Articles and thoughts by Steve Green.
We are an ‘over the top’ society with an insatiable appetite for the new, improved and best next thing. Our satisfaction with the ordinary has forever been spoiled now that our hunger for the extraordinary has been awakened. During a visit to Circuit City, I stopped to watch a football game on HD plasma TV. When I came home I noticed that my old bubble-shaped TV looked dull and grainy. A few weeks ago a sponsor put us up in a luxury hotel with feather beds. Ah…what a good night’s rest. Now the La Quinta just doesn’t cut it and the Holiday Inn needs help. Even our palates murmur their displeasure with regular food. Surely you could tell where you’ve had the best steak, seafood, rolls, pasta or pies. Ok, I’ll admit it. The best honey bran muffins are at Mimi’s Café. No one else comes close.
I could go on about our houses and cars and vacations and entertainment. What, you say, a concert with no smoke and mirrors or dancing poodles? How boring is that? And what about our churches? How in the world can a small congregation keep up with the multimedia extravaganza put on by the church down the street? The pressure on pastors is just as great. On a side note, I wonder if the reason many pastors have gone to topical messages is to satisfy the expectations of people wanting something exciting and entertaining. I mean, which sermon title would draw you to listen, “Seven Sensational Secrets to Success”, or “Continuing Our Study in Romans Chapter 9”?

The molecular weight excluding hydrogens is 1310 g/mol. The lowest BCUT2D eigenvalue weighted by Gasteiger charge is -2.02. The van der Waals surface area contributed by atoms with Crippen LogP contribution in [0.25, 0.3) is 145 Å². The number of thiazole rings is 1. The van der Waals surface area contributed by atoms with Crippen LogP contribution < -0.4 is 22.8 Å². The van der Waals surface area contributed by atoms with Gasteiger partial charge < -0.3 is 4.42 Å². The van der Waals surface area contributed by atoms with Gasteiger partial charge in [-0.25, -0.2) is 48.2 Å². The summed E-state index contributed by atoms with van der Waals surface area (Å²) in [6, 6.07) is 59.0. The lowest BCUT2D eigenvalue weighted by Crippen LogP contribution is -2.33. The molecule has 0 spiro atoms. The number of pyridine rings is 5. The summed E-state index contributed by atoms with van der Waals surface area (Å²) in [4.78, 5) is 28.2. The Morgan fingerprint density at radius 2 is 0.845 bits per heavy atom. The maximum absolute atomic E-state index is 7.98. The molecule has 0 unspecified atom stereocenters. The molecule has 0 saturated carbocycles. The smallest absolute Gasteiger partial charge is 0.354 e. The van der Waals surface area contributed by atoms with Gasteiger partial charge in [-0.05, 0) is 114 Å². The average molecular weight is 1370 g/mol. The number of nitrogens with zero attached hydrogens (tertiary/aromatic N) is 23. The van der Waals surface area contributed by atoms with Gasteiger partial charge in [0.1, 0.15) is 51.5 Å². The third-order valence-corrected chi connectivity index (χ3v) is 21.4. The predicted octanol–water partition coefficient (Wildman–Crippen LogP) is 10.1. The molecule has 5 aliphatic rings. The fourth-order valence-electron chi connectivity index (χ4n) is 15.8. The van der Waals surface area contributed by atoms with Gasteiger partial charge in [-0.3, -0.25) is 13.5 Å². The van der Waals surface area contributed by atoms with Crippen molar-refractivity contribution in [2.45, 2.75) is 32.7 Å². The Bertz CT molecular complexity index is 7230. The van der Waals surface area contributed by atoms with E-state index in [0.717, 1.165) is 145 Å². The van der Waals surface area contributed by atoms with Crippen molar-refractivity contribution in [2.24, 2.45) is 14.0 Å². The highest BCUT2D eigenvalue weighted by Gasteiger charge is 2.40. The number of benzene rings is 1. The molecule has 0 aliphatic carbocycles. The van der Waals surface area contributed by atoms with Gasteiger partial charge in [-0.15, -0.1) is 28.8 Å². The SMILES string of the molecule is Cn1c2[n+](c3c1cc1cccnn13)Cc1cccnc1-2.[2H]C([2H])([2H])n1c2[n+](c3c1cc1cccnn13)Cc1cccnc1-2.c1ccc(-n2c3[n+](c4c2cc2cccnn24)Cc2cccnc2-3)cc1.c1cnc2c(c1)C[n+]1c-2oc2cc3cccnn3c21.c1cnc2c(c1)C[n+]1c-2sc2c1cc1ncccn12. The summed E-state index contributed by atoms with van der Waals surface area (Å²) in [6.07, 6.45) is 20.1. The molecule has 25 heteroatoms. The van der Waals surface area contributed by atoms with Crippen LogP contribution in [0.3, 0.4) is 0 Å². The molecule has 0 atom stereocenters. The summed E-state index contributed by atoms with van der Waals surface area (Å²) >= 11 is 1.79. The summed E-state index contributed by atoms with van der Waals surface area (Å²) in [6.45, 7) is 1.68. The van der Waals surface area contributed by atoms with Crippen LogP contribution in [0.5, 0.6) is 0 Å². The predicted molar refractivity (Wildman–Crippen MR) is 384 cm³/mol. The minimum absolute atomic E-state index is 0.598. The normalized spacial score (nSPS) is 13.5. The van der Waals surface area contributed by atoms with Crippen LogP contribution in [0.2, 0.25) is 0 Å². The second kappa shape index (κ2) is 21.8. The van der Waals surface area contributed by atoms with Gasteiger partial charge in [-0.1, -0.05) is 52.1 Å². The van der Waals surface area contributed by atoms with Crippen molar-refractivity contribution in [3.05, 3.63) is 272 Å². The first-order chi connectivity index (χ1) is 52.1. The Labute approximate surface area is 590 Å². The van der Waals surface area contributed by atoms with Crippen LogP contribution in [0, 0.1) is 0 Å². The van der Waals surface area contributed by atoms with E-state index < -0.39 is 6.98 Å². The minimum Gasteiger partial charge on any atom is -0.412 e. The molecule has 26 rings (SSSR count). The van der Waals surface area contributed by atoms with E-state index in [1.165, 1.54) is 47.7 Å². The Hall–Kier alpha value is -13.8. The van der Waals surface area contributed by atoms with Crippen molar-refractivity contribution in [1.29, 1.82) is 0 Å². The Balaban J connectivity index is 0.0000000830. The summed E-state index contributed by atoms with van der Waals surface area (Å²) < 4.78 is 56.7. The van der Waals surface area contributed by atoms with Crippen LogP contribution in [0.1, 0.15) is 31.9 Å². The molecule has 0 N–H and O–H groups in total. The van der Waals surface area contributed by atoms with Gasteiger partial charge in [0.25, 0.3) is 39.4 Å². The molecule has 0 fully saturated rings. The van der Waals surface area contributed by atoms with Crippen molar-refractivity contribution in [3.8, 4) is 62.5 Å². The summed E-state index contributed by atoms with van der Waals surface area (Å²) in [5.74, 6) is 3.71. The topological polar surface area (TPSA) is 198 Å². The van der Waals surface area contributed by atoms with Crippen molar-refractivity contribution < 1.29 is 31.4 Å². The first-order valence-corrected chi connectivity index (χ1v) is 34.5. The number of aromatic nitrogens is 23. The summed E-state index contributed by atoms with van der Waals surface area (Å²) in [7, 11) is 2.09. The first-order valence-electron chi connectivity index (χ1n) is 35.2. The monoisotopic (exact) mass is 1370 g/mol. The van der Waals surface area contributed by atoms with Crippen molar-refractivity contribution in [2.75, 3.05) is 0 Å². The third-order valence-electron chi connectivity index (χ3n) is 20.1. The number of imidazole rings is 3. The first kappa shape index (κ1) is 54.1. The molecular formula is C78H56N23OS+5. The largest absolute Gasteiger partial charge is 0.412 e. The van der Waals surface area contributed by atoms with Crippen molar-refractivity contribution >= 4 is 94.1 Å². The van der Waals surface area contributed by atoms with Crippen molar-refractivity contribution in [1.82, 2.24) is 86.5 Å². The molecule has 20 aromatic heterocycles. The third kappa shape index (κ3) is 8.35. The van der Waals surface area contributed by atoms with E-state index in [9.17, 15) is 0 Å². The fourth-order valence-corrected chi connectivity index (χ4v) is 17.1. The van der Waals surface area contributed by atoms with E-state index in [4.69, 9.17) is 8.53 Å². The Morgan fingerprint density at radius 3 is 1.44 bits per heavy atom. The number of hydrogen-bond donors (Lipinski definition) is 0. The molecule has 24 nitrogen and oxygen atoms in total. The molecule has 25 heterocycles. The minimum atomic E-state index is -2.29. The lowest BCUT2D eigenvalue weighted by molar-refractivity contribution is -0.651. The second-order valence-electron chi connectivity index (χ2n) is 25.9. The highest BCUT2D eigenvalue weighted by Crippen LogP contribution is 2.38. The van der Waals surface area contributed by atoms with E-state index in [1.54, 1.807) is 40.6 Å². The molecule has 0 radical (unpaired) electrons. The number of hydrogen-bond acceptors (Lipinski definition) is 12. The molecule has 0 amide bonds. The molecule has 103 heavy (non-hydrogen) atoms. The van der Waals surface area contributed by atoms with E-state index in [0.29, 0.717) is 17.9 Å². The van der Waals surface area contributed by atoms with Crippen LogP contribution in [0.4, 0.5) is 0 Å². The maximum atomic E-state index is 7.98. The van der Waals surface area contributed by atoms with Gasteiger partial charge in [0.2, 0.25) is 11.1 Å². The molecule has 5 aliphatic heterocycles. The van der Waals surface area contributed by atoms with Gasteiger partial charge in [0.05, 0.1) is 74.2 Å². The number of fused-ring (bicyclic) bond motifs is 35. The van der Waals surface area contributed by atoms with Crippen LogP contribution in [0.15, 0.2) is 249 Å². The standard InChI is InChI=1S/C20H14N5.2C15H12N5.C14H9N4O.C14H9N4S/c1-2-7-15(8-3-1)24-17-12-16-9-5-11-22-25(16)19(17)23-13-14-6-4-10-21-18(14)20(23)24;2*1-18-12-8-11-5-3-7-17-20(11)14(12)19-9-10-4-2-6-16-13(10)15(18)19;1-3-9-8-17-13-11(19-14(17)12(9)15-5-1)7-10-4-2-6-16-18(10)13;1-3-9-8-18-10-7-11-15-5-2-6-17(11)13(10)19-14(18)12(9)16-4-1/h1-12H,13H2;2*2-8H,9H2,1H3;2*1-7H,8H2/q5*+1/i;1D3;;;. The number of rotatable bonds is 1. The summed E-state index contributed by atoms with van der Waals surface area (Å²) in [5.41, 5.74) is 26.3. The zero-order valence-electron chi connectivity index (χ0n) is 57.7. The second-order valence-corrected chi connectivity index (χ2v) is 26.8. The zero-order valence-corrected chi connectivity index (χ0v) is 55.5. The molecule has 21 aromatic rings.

But this restlessness and dissatisfaction is a malady of the mind and a sickness of the soul.
At the end of his journey, the prodigal son realized that home was really what his heart had longed for all along. Somehow, home had become a dull prison with its daily, mundane routines. Somewhere out there was excitement. Yet in the end, after his long wandering journey, home looked like a shining castle on a hill, and the welcome embrace of very familiar loved ones had never felt so good.
G. K. Chesterton wrote, “The most extraordinary thing in the world is an ordinary man and an ordinary woman and their ordinary children.”
May our hearts never lose the wonder, appreciation and fascination for the miraculous gift of the ordinary.
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